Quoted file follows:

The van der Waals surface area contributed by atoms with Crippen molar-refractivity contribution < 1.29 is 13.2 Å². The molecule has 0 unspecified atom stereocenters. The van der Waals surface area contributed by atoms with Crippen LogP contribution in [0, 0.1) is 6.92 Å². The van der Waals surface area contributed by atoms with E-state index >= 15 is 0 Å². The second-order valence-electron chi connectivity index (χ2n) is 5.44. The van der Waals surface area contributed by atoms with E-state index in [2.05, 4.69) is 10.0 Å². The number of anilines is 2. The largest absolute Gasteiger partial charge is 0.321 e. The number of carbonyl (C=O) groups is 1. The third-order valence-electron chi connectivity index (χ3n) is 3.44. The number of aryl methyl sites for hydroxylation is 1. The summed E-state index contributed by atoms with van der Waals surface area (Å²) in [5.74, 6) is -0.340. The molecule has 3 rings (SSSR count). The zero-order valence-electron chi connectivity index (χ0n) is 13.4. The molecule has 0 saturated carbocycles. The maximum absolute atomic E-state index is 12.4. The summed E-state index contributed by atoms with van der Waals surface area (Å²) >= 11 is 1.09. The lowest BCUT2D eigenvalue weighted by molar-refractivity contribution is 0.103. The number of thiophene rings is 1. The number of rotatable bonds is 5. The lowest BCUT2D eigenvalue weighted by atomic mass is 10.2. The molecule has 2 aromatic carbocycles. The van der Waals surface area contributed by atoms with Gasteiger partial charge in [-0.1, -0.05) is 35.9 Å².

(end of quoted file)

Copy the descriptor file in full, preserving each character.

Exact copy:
The van der Waals surface area contributed by atoms with Crippen molar-refractivity contribution < 1.29 is 13.2 Å². The molecule has 0 unspecified atom stereocenters. The van der Waals surface area contributed by atoms with Crippen LogP contribution in [0, 0.1) is 6.92 Å². The van der Waals surface area contributed by atoms with E-state index >= 15 is 0 Å². The second-order valence-electron chi connectivity index (χ2n) is 5.44. The van der Waals surface area contributed by atoms with E-state index in [2.05, 4.69) is 10.0 Å². The number of anilines is 2. The largest absolute Gasteiger partial charge is 0.321 e. The number of carbonyl (C=O) groups is 1. The third-order valence-electron chi connectivity index (χ3n) is 3.44. The number of aryl methyl sites for hydroxylation is 1. The summed E-state index contributed by atoms with van der Waals surface area (Å²) in [5.74, 6) is -0.340. The molecule has 3 rings (SSSR count). The zero-order valence-electron chi connectivity index (χ0n) is 13.4. The molecule has 0 saturated carbocycles. The maximum absolute atomic E-state index is 12.4. The summed E-state index contributed by atoms with van der Waals surface area (Å²) >= 11 is 1.09. The lowest BCUT2D eigenvalue weighted by molar-refractivity contribution is 0.103. The number of thiophene rings is 1. The number of rotatable bonds is 5. The lowest BCUT2D eigenvalue weighted by atomic mass is 10.2. The molecule has 2 aromatic carbocycles. The van der Waals surface area contributed by atoms with Gasteiger partial charge in [-0.1, -0.05) is 35.9 Å².